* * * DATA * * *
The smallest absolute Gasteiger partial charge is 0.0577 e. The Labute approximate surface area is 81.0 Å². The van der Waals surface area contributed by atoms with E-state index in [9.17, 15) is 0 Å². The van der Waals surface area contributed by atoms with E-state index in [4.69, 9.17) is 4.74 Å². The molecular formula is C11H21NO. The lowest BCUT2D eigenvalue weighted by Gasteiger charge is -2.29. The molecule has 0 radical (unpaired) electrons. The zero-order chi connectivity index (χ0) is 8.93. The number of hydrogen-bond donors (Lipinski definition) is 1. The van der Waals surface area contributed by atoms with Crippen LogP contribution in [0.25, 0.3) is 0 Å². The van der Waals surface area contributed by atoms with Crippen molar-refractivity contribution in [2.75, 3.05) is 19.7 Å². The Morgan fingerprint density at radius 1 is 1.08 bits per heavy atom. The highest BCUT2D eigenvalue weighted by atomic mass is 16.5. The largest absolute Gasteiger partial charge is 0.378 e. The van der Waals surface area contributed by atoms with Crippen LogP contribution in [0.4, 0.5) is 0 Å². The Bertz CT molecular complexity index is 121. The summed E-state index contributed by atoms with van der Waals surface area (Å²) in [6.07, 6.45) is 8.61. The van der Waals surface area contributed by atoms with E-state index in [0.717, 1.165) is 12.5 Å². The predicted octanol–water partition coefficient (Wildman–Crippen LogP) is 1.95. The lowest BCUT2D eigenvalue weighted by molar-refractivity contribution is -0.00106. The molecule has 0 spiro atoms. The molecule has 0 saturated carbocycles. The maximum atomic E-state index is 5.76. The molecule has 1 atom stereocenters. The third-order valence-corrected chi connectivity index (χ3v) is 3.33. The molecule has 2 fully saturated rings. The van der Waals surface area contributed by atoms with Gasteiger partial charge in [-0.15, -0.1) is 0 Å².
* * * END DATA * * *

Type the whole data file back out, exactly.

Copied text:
The smallest absolute Gasteiger partial charge is 0.0577 e. The Labute approximate surface area is 81.0 Å². The van der Waals surface area contributed by atoms with E-state index in [9.17, 15) is 0 Å². The van der Waals surface area contributed by atoms with E-state index in [4.69, 9.17) is 4.74 Å². The molecular formula is C11H21NO. The lowest BCUT2D eigenvalue weighted by Gasteiger charge is -2.29. The molecule has 0 radical (unpaired) electrons. The zero-order chi connectivity index (χ0) is 8.93. The number of hydrogen-bond donors (Lipinski definition) is 1. The van der Waals surface area contributed by atoms with Crippen LogP contribution in [0.25, 0.3) is 0 Å². The van der Waals surface area contributed by atoms with Crippen molar-refractivity contribution in [2.75, 3.05) is 19.7 Å². The Morgan fingerprint density at radius 1 is 1.08 bits per heavy atom. The highest BCUT2D eigenvalue weighted by atomic mass is 16.5. The largest absolute Gasteiger partial charge is 0.378 e. The van der Waals surface area contributed by atoms with Crippen LogP contribution in [0.4, 0.5) is 0 Å². The Bertz CT molecular complexity index is 121. The summed E-state index contributed by atoms with van der Waals surface area (Å²) in [6.07, 6.45) is 8.61. The van der Waals surface area contributed by atoms with E-state index in [0.717, 1.165) is 12.5 Å². The predicted octanol–water partition coefficient (Wildman–Crippen LogP) is 1.95. The lowest BCUT2D eigenvalue weighted by molar-refractivity contribution is -0.00106. The molecule has 0 spiro atoms. The molecule has 0 saturated carbocycles. The maximum atomic E-state index is 5.76. The molecule has 1 atom stereocenters. The third-order valence-corrected chi connectivity index (χ3v) is 3.33. The molecule has 2 fully saturated rings. The van der Waals surface area contributed by atoms with Gasteiger partial charge in [-0.15, -0.1) is 0 Å².